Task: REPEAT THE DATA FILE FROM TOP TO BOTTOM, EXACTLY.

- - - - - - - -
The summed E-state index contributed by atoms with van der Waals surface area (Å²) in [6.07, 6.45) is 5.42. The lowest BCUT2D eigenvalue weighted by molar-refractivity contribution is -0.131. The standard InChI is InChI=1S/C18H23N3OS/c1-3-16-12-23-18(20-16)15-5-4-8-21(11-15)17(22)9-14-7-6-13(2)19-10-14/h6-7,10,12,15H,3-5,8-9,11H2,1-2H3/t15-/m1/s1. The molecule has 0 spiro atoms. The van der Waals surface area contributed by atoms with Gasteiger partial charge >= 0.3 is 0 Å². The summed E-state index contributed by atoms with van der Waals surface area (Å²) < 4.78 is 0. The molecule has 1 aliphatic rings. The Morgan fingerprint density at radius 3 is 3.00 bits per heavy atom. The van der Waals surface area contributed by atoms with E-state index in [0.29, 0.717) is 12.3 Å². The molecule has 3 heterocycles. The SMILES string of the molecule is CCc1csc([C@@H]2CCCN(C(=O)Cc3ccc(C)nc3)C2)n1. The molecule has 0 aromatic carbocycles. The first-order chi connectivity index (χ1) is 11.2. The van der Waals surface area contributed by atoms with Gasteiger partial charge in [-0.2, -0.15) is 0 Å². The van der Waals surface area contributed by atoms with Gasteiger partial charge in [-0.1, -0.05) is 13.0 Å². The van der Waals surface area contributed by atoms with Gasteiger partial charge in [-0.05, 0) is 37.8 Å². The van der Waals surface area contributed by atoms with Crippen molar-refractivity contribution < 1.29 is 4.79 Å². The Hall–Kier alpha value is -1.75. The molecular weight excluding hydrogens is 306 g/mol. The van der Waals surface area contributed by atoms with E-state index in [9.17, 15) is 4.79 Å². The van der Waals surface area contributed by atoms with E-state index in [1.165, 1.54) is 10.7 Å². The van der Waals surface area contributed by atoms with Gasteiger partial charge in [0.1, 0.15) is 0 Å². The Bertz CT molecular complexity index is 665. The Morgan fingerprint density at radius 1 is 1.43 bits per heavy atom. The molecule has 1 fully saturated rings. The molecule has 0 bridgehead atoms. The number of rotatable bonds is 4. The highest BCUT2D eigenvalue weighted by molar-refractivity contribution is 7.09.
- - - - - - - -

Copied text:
The summed E-state index contributed by atoms with van der Waals surface area (Å²) in [6.07, 6.45) is 5.42. The lowest BCUT2D eigenvalue weighted by molar-refractivity contribution is -0.131. The standard InChI is InChI=1S/C18H23N3OS/c1-3-16-12-23-18(20-16)15-5-4-8-21(11-15)17(22)9-14-7-6-13(2)19-10-14/h6-7,10,12,15H,3-5,8-9,11H2,1-2H3/t15-/m1/s1. The molecule has 0 spiro atoms. The van der Waals surface area contributed by atoms with Gasteiger partial charge >= 0.3 is 0 Å². The summed E-state index contributed by atoms with van der Waals surface area (Å²) < 4.78 is 0. The molecule has 1 aliphatic rings. The Morgan fingerprint density at radius 3 is 3.00 bits per heavy atom. The van der Waals surface area contributed by atoms with E-state index in [0.29, 0.717) is 12.3 Å². The molecule has 3 heterocycles. The SMILES string of the molecule is CCc1csc([C@@H]2CCCN(C(=O)Cc3ccc(C)nc3)C2)n1. The molecule has 0 aromatic carbocycles. The first-order chi connectivity index (χ1) is 11.2. The van der Waals surface area contributed by atoms with Gasteiger partial charge in [-0.2, -0.15) is 0 Å². The van der Waals surface area contributed by atoms with Gasteiger partial charge in [-0.1, -0.05) is 13.0 Å². The van der Waals surface area contributed by atoms with Gasteiger partial charge in [-0.05, 0) is 37.8 Å². The van der Waals surface area contributed by atoms with Crippen molar-refractivity contribution < 1.29 is 4.79 Å². The Hall–Kier alpha value is -1.75. The molecular weight excluding hydrogens is 306 g/mol. The van der Waals surface area contributed by atoms with E-state index in [9.17, 15) is 4.79 Å². The van der Waals surface area contributed by atoms with E-state index in [1.165, 1.54) is 10.7 Å². The van der Waals surface area contributed by atoms with Gasteiger partial charge in [0.1, 0.15) is 0 Å². The Bertz CT molecular complexity index is 665. The Morgan fingerprint density at radius 1 is 1.43 bits per heavy atom. The molecule has 1 fully saturated rings. The molecule has 0 bridgehead atoms. The number of rotatable bonds is 4. The highest BCUT2D eigenvalue weighted by molar-refractivity contribution is 7.09.